Reforming Islam and Islamic Law

Muhammad Said Al-Ashmawi

in Islam in Transition: Muslim Perspectives

Published in print January 2006 | ISBN: 9780195174304
Published online November 2007 |
Reforming Islam and Islamic Law

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Former Chief Justice of the High Court of Cairo, Egypt, he is widely recognized for the forcefulness of his writings in the struggle to redefine Islam in the modern world. His refutation and condemnation of Islamic fundamentalists and extremists earned him praise from many liberals as well as criticism from conservative Muslims, and death threats from extremists in Egypt.

Al-Ashmawi summarizes the orientations of the original rationalist school in Islamic history, the Mutazilah, and its rival movement, the Ashairah, which ultimately prevailed. He believes that the victory of the latter led to the demise of the principles of causality and free will in Islamic thought, and he calls for a return to the rationalist tradition. Without this, he has little hope for the flowering of human rights in Islamic societies. He thus calls for an Islamic reformation, reminiscent of Fyzees call for a newer, Protestant Islam. Al-Ashmawi states boldly his wish for an Islam that places man in history.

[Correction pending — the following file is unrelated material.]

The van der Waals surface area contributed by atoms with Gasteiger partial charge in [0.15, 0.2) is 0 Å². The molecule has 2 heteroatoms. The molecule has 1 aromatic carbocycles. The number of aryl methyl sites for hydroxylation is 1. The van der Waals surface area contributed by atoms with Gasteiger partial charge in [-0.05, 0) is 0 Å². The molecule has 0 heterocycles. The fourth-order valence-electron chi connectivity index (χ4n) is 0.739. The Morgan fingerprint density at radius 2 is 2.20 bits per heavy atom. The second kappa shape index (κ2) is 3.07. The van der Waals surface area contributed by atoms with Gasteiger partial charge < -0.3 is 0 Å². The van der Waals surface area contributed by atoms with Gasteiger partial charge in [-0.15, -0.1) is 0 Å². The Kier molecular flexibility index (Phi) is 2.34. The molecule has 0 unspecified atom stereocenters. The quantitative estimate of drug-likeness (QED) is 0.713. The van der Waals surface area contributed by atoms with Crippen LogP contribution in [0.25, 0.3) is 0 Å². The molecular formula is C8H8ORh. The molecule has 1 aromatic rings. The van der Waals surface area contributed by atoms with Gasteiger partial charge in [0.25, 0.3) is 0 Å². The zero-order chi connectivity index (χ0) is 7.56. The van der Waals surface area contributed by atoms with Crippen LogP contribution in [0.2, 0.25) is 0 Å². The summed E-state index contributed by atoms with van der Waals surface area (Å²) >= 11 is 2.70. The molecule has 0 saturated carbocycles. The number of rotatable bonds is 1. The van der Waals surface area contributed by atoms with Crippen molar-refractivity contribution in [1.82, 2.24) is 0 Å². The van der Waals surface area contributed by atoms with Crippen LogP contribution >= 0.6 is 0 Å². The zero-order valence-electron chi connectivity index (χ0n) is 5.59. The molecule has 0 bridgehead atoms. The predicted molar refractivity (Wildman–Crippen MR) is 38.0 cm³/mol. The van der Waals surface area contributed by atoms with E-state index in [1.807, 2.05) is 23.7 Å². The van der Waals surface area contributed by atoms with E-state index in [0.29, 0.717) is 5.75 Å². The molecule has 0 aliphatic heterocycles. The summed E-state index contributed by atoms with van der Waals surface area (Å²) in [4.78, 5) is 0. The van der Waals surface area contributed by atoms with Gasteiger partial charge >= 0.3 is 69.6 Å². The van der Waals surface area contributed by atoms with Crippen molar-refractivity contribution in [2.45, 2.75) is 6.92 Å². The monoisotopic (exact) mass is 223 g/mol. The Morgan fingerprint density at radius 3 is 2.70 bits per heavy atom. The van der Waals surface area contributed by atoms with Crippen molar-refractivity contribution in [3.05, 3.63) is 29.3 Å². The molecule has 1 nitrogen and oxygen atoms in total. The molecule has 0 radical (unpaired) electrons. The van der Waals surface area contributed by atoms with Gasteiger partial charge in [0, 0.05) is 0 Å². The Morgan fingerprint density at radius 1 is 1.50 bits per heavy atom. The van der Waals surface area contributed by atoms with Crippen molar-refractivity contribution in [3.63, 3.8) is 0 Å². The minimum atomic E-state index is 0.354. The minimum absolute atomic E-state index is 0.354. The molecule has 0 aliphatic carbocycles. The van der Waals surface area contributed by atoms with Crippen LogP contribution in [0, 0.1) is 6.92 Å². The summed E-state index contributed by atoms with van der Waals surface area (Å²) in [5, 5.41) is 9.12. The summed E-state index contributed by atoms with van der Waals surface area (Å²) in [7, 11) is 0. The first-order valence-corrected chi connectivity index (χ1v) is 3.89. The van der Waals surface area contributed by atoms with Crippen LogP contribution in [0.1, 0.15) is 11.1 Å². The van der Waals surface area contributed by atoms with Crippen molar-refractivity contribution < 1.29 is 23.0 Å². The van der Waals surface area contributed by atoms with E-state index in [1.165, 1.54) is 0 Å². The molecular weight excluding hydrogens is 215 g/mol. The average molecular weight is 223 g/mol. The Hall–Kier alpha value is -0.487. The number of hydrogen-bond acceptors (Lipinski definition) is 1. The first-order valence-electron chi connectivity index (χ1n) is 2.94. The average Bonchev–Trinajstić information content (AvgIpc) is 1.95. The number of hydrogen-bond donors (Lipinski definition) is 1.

Chapter.  2895 words. 

Subjects: Society and Culture ; Islam

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